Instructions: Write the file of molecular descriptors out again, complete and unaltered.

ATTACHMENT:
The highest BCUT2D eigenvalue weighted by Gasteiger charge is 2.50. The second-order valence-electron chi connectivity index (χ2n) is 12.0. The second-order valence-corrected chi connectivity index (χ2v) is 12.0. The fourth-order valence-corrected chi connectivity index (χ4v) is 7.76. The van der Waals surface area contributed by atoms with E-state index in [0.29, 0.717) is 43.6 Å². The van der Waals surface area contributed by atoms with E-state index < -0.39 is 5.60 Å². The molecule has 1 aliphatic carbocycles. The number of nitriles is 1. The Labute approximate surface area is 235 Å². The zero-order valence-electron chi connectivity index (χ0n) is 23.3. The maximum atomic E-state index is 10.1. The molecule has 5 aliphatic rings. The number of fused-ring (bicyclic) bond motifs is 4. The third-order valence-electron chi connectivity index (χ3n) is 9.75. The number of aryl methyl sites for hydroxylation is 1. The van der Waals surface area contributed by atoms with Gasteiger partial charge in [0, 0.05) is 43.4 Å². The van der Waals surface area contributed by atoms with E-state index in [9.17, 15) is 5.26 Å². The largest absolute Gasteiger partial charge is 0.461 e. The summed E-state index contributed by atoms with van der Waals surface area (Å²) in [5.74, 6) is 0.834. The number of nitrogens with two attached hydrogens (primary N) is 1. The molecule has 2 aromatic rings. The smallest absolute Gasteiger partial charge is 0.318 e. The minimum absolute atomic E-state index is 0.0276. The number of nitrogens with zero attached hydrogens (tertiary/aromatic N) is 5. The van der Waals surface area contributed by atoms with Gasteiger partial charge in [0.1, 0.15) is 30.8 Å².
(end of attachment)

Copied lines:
The highest BCUT2D eigenvalue weighted by Gasteiger charge is 2.50. The second-order valence-electron chi connectivity index (χ2n) is 12.0. The second-order valence-corrected chi connectivity index (χ2v) is 12.0. The fourth-order valence-corrected chi connectivity index (χ4v) is 7.76. The van der Waals surface area contributed by atoms with E-state index in [0.29, 0.717) is 43.6 Å². The van der Waals surface area contributed by atoms with E-state index < -0.39 is 5.60 Å². The molecule has 1 aliphatic carbocycles. The number of nitriles is 1. The Labute approximate surface area is 235 Å². The zero-order valence-electron chi connectivity index (χ0n) is 23.3. The maximum atomic E-state index is 10.1. The molecule has 5 aliphatic rings. The number of fused-ring (bicyclic) bond motifs is 4. The third-order valence-electron chi connectivity index (χ3n) is 9.75. The number of aryl methyl sites for hydroxylation is 1. The van der Waals surface area contributed by atoms with Gasteiger partial charge in [0, 0.05) is 43.4 Å². The van der Waals surface area contributed by atoms with E-state index in [9.17, 15) is 5.26 Å². The largest absolute Gasteiger partial charge is 0.461 e. The summed E-state index contributed by atoms with van der Waals surface area (Å²) in [5.74, 6) is 0.834. The number of nitrogens with two attached hydrogens (primary N) is 1. The molecule has 2 aromatic rings. The smallest absolute Gasteiger partial charge is 0.318 e. The minimum absolute atomic E-state index is 0.0276. The number of nitrogens with zero attached hydrogens (tertiary/aromatic N) is 5. The van der Waals surface area contributed by atoms with Gasteiger partial charge in [0.1, 0.15) is 30.8 Å².